During the study period, all patients of diabetes mellitus type II, diagnosed with PDPN were included after informed consent. The diagnosis of PDPN is primarily clinical, based on a history of neuropathic pain and confirmatory examination findings, establishing deficits associated with neuropathy. All patients were diabetic, with history of pain and numbness in hands and feet in "gloves and stocking" pattern. Biothesiometry was done for all patients. Biothesiometer score of 16 volts or above was diagnostic for PDPN. Participants were randomized into two groups. Group A included patients who received duloxetine 60 mg/daily and Group B included patients who received pregabalin 300 mg/day. All patients were naïve to their respective drug. Patients with diabetes-related foot injuries, ulcers, and/or any other painful wound/lesion were excluded as they would’ve created a bias in pain scores. Patients with any other diabetes-related complication such as nephropathy, retinopathy and/or cardiopathy were also excluded. Patients who couldn’t understand and/or communicate in English were also excluded.
Neuropathic pain was evaluated using the visual analogue scale (VAS). Scores were based on self-reported measures of pain intensity ranging from 0: no pain to 10: worst pain. A higher score indicates greater pain intensity . Patients were required to respond to VAS on three instance - day zero, week four, and week 12 of the study. Only complete responses with VAS input on all three instances were included in the study. The occurrence of adverse events was also recorded in all instances. Demographic characteristics of the patients including age and gender were recorded. Disease related characteristics including duration of diabetes and their treatment.
At the beginning of the study, 193 participants were invited. Twenty of these were not included either due to lack of consent or language barrier. The remaining 173 were randomized to Group A (n=87) and Group B (n=86). On week four, no patient was lost to follow up in group A and two were lost in group B. By week 12 follow up, two patients had stopped taking the medication in group B due to adverse events. Another three patients were lost to follow up in group B by week 12 follow up and five in group A. Hence, 12-week study was completed by 161 patients - 82 in group A and 79 in group B. Data was processed through and analysed using SPSS for Windows, version 22.0 (IBM Corp., Armonk, NY). Mean and standard deviation (SD) was calculated for continuous variables and frequencies and percentages were calculated for categorical variables. For analysis of mean scores of VAS only patients who completed the study (n=161) were included, and for adverse events, all 173 patients were included.
Among the 161 patients, there were 93 (%) men and 68 (%) women. Their mean age was 63 ± 7 years (range: 54-70 years). The mean duration of diabetes was 9.4 ± 3.5 years (range: 6-14 years). The duloxetine group had a longer mean duration of diabetes than the pregabalin group (10.3 ± 1.4 vs. 7.5 ± 1.9 years).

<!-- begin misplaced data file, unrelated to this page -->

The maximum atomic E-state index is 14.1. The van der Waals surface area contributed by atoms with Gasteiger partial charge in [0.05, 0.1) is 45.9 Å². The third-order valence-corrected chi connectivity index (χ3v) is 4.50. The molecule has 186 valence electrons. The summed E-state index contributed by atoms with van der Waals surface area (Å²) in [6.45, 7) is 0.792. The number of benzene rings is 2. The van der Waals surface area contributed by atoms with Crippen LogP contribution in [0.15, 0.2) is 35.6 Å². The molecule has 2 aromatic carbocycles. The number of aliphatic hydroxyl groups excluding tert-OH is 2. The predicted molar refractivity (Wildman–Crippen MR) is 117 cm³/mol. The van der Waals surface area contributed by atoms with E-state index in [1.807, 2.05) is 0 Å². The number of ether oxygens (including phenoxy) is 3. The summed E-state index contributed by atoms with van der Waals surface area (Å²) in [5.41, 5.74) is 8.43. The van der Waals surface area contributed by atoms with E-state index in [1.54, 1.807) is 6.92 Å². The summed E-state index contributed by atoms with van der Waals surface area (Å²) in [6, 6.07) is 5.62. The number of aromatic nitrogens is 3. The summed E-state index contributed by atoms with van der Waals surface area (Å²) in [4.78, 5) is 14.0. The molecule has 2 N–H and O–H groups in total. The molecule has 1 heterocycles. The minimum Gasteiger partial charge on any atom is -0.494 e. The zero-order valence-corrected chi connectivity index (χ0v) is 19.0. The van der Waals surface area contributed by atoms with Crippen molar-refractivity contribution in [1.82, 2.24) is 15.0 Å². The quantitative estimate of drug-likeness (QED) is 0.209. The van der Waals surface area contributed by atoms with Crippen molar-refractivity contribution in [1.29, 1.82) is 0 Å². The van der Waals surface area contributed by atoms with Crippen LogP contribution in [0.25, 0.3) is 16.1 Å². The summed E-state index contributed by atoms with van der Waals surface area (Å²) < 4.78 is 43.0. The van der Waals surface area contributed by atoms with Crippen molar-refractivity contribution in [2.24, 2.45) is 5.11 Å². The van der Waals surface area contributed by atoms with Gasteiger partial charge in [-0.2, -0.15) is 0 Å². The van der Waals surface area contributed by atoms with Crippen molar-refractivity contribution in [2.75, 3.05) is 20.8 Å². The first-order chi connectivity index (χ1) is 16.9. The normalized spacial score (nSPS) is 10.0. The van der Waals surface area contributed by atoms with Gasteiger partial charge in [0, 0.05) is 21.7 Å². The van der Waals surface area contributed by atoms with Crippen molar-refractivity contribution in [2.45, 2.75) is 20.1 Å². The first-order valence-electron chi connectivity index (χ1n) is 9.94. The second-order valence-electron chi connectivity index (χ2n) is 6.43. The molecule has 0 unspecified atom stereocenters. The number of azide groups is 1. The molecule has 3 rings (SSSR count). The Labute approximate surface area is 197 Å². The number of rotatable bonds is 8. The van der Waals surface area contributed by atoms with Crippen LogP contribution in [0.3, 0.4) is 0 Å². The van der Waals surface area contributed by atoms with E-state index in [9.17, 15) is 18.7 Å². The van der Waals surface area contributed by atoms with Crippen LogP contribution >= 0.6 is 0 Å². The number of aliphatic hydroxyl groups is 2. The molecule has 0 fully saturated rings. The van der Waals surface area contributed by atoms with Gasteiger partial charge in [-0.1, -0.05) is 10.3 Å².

Mean pain intensity recorded on VAS for duloxetine and pregabalin group on day 0, week 4, and week 12 are shown in Table 1. There was a statistically significant reduction in pain over time within the groups. At week 12, the duloxetine group showed significantly lower VAS score as compared to pregabalin group. Mean change in pain score is also shown which indicates a higher decrease in pain intensity in the duloxetine group; however, the difference was not significant between the groups (p=0.90) (Table 1).
Adverse events were reported in 31/173 (17.9%) participants. Two participants of the pregalabin group discontinued treatment due to adverse events. Both were males and both complained of sexual dysfunction. No patient in the duloxetine group discontinued therapy. The most common adverse events reported in the pregabalin group were lethargy/somnolence, peripheral edema, and constipation. The commonly reported adverse events in the duloxetine group were orthostatic hypotension and constipation. The frequency of adverse events reported in both groups is shown in Table 2.
Both duloxetine and pregabalin have shown a significant reduction in neuropathic pain over a period of 12 weeks. Duloxetine showed a higher reduction in pain as compared to pregabalin and the differences were statistically significant.
While this study, to the best of our knowledge, is the first local study to compare pregabalin and duloxetine for pain reduction in diabetic peripheral neuropathy, it has its limitations. First, since it was an open-label trial, it may have introduced bias from both the patients as well as the doctors. The results cannot be projected for a longer duration as it was only a 12-week-long study. Furthermore, being a single centre study, its results cannot be extrapolated for the general population. This study has rolled out preliminary results and generates the need to conduct a large scale study with a robust methodology.